Marsnik 1 (1960)
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History of Mars exploration

Marsnik 1 (1960)
The Soviet Union’s first planetary probe, Marsnik I, did not make it to its namesake planet, attaining an altitude of only about 75 miles before falling back to Earth.  (NSSDC / NASA)
Mars 1 (1962)
Like the Marsnik before it, Mars 1 proved an unsuccessful Soviet probe. When the spacecraft was about 62 million miles from Earth, communication was lost and it was left to drift off into space. (Alexander Chernov / NSSDC / NASA)
Mariner 4 (1964)
This $83-million Mariner 4, designed by NASA, was the second U.S. probe that attempted to reach Mars and the first to successfully return images of the planet, taken during a flyby. (NSSDC / NASA)
Mars from flyby
One of the first photos of the Martian surface, captured by Mariner 4 in 1964. (JPL / NASA)
Zond 2 (1964)
Another Soviet attempt, Zond 2 launched successfully but solar panel failures left the probe with diminished power, and communications later failed. Broken but not deterred, Zond 2 eventually made it to within about 900 miles of Mars.  (NSSDC / NASA)
Mars 1969A
Another ill-fated Soviet endeavor, Mars 1969A fell victim to a malfunctioning rotor bearing and exploded only minutes after launch. (NSSDC / NASA)
Mariner 6 (1969)
NASA’s Mariner 6 made it to Mars and returned 75 images of the planet from a close orbit. (NSSDC / NASA)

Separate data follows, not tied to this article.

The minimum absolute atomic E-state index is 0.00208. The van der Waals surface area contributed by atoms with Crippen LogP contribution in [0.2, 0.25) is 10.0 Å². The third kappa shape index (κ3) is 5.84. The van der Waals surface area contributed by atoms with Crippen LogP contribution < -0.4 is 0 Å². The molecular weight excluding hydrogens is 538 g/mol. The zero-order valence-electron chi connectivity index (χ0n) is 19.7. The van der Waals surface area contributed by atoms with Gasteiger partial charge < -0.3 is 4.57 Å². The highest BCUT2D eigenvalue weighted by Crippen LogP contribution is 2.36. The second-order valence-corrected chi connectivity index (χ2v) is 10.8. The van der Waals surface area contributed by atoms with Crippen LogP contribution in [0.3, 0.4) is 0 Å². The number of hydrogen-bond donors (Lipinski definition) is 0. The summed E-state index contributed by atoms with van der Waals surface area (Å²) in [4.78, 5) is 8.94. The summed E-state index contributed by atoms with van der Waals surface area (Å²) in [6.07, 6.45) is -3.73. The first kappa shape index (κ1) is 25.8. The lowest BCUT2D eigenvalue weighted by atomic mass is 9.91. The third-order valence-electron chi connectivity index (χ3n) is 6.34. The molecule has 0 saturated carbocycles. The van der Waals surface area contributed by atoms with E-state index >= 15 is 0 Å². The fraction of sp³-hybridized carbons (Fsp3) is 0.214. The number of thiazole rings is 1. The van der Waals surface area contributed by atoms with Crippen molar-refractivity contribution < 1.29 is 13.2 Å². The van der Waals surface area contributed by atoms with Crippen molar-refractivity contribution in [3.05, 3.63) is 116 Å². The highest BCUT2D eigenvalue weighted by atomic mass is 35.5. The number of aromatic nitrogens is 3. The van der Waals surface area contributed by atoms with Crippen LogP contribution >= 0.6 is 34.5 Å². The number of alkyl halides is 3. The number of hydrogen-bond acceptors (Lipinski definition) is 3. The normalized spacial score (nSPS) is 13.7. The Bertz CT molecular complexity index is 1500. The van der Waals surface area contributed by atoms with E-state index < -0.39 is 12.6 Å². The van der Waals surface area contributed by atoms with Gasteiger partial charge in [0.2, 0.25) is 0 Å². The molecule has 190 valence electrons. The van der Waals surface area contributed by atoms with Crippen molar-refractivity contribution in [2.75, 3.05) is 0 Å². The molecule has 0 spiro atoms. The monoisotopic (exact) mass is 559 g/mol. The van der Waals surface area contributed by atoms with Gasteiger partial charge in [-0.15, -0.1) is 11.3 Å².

Mariners 8 and 9 (1971)
The U.S.'s Mariner 8 was intended to follow on the heels of Mariners 6 and 7, but a launch failure left it to sink in the Atlantic Ocean. Its twin, Mariner 9, returned 7,329 photos of the entire surface of Mars and is still in orbit. (NSSDC / NASA)
Mars 2 (1971)
The Soviet Union’s Mars 2 was the first probe to deploy a lander to the surface of the Red Planet, although it crashed after its parachute failed to deploy. The probe was still able to send back orbital pictures and atmospheric information. (NSSDC / NASA)
Mars 5 (1973)
The Soviet Union’s Mars 5 made 22 orbits around Mars then lost pressurization.  (NSSDC / NASA)
Mars 6 (1973)
The Soviets’ Mars 6 deployed a lander whose parachute successfully opened, but communication was lost when it hit the ground at an estimated 135 miles per hour. (NSSDC / NASA)
Viking 1 (1975)
The United States’ Viking 1 sent the first lander, above, to successfully reach the surface of Mars and return images back. (NSSDC / NASA)
On the ground
The first panoramic image ever taken on the surface of Mars, shot July 20, 1976, by the Viking 1 lander. (NSSDC / NASA)
A rocky expanse
A color photo taken by the Viking 1 lander. (NSSDC / NASA)
Mars Global Surveyor (1996)
This high-resolution image of the north pole of Mars was shot by NASA’s Mars Global Surveyor, the first successful probe launched since Viking 21 years earlier. The white areas are residual water ice, the discovery of which led scientists to believe life may once have been possible on Mars. (NASA / JPL / Malin Space Science Systems)
Mars Pathfinder (1996)
The Pathfinder mission placed a stationary lander and robotic rover, named Sojourner, on the surface of Mars. In addition to taking high-resolution images, Pathfinder recorded atmospheric and geologic information. (NSSDC / NASA / Mars Pathfinder Project)